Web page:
How to Test Your Website for Errors (for the Non-Developer)

Picture this. You’ve just launched your website. It’s been a labor of love (and with the amount of time, energy, and – let’s face it – investment you put in, it certainly feels like it).

Everything is finally just how you pictured it. You’ve tested and tested and, now, it’s perfection. So now it’s ok for you to sit back and relax, right?

Sorry to be the bearer of bad news, but wrong.

Even after your website launches, you’ll still need to continue to test and ensure there are no bugs. Here are a few ways to keep up with it (for the non-developer).

Duplicate content

Google does its best to show the original version of any content published online. But like us all, they’re not perfect. Duplicate content can be detrimental to your site and your rankings, so it’s important to regularly identify any duplicate content issues.

In short, duplicate content is just as it sounds – the same (or extremely similar) content that shows up in multiple places online. In general, the search engines will only choose one result of the duplicate content options to show searchers.

To check your duplicate content issues, use a site like With it, you’ll get to see any duplicate content from your site on the web, so that you can take steps to eradicate it.

Google Search Console

I can’t say enough good things about the power of Google Search Console. For the non-developer, it’s the perfect tool to help keep a proactive eye on your website.

Most notably, the Coverage report will give you detailed information regarding any errors on your website.

What’s more is you don’t need to even log in regularly to Google Search Console to see your errors or any other issues. GSC will email you regularly (and at random if there’s a big issue) in order to make you aware of the problem(s) before you start hearing about them from visitors to your website.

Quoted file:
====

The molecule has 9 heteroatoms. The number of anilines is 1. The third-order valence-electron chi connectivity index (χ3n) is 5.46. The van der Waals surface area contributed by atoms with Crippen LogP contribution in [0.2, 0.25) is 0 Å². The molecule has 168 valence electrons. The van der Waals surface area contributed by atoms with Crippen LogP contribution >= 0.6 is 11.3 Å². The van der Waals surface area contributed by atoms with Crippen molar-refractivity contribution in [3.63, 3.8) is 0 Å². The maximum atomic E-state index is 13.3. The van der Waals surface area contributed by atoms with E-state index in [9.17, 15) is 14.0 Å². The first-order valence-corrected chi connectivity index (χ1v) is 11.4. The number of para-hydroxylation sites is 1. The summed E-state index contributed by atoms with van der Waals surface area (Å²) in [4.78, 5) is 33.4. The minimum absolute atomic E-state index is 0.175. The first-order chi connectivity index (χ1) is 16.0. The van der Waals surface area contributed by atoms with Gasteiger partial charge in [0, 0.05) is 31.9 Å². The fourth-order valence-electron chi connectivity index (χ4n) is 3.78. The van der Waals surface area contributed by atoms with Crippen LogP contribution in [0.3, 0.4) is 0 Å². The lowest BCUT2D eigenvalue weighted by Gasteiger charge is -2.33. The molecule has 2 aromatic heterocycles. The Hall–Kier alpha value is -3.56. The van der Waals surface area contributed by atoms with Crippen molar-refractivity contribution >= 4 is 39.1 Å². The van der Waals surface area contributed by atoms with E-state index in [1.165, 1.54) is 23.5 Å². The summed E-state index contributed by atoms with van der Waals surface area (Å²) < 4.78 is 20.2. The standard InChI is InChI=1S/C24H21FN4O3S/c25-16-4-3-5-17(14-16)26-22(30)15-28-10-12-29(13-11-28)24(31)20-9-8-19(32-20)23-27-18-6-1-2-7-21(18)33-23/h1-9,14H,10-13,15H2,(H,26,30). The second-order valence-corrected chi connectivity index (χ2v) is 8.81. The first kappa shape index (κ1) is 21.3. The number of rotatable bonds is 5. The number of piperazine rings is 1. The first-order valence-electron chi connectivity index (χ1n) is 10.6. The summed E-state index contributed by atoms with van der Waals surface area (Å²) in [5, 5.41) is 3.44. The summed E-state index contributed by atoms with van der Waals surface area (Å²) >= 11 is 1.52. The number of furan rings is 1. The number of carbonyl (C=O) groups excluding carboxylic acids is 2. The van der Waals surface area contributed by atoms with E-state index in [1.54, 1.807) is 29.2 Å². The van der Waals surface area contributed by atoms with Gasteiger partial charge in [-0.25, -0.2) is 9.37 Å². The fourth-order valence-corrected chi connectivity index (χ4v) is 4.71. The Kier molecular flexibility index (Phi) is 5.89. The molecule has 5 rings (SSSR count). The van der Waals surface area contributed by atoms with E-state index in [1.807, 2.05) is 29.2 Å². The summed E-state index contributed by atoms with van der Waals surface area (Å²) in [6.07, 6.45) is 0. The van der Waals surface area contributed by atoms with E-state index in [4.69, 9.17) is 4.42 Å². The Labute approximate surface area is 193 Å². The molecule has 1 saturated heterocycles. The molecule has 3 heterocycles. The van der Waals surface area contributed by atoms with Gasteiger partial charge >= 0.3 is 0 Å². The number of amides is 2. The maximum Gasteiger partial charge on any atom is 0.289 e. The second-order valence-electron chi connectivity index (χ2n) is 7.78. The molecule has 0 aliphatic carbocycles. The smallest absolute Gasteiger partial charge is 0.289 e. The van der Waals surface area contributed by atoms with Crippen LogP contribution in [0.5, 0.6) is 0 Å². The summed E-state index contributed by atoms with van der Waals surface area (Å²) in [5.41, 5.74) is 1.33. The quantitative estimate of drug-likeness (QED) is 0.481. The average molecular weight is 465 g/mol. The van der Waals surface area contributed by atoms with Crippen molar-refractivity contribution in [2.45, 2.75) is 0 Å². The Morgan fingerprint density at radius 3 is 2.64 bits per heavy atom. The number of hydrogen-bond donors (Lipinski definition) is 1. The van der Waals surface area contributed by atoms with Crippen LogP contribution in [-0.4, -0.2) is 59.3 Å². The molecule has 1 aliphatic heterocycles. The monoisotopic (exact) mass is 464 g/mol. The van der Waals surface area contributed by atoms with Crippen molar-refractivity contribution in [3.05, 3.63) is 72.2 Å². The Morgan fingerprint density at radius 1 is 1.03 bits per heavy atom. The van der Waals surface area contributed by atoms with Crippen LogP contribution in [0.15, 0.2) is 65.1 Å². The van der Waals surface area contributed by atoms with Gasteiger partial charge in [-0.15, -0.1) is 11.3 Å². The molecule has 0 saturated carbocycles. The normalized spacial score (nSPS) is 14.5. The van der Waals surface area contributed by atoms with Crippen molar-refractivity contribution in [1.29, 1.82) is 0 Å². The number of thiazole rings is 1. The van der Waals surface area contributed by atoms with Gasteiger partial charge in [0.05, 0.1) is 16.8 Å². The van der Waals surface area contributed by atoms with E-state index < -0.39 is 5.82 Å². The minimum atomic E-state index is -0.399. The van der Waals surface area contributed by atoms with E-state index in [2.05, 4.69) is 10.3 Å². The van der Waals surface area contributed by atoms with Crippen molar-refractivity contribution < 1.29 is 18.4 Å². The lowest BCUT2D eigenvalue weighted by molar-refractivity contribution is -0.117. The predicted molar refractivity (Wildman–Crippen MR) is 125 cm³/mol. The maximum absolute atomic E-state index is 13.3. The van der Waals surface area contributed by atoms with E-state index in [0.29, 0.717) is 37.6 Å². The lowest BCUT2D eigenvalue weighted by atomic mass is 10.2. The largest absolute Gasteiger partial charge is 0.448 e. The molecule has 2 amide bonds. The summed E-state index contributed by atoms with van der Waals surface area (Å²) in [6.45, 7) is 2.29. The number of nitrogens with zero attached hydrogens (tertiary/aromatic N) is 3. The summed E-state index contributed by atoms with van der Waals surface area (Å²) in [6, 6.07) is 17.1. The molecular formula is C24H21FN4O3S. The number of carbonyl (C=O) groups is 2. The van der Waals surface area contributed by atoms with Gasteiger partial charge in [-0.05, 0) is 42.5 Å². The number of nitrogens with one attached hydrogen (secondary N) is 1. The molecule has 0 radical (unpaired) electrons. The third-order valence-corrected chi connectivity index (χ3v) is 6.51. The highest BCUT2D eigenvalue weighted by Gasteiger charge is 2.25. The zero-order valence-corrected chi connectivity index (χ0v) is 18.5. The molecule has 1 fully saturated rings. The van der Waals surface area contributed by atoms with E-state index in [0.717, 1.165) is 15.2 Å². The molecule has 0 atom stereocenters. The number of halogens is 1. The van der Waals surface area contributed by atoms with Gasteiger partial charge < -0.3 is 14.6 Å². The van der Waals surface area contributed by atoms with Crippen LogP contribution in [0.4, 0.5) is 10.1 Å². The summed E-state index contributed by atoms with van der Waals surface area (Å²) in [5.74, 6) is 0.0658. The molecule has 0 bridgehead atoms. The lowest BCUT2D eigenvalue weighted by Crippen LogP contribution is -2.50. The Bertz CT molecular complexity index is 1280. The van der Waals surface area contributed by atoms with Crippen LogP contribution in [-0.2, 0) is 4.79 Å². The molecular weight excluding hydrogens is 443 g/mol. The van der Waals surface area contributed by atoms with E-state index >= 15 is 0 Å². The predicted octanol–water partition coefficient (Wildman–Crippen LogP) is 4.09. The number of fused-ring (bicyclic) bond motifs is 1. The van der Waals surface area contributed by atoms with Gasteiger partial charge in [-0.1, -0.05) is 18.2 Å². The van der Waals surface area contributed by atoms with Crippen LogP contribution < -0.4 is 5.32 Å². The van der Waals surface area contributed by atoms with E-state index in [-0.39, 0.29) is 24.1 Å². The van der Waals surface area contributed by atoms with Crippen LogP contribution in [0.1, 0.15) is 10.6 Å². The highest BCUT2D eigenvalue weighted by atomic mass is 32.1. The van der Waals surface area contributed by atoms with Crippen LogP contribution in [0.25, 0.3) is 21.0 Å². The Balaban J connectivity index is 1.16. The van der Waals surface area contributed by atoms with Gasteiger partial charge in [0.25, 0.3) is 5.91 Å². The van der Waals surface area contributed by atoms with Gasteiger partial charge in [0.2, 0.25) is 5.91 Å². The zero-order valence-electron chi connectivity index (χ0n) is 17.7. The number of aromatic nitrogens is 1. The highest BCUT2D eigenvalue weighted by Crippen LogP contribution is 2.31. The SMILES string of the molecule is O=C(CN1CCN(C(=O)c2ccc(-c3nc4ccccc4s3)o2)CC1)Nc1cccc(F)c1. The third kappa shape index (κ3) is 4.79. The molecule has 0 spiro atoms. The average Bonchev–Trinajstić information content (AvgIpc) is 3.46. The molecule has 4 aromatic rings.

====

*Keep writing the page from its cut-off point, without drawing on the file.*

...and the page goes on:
Malware & security

It’s vital to regularly check for even the most technical of issues – like malware, security, and blacklisting issues. A service like sucuri’s site check offers a free look at all of these issues on your website.

Online testing

There are plenty of free sites out there that will give you testing resources that you can actually use as a non-developer. Nibbler is just one of these.

With Nibbler, you simply enter your URL and instantly receive a customized report, chock full of recommendations. Of course, some are more applicable than others, but you can get a sense of where your site could use improvement, along with any glaring issues.

Test by hand

Sure, you (and your development team) did a lot of testing once your website was launching, but it’s critical that you continue to regularly test.

Set a reminder on your calendar so you don’t forget; then, every so often, go through your website yourself to get a sense of the user experience. Click on anything and everything to make sure it’s still all working how it should.

Don’t forget to sign up for your blog updates or email updates to double check that all of your processes – like auto emails – are still working as they should.

Test your site regularly to make sure that your visitors are getting the experience you set out to create. Trust me, you’ll be glad you did!

Do you do regular website testing? What tools do you like to use? Tell us in the comments below!

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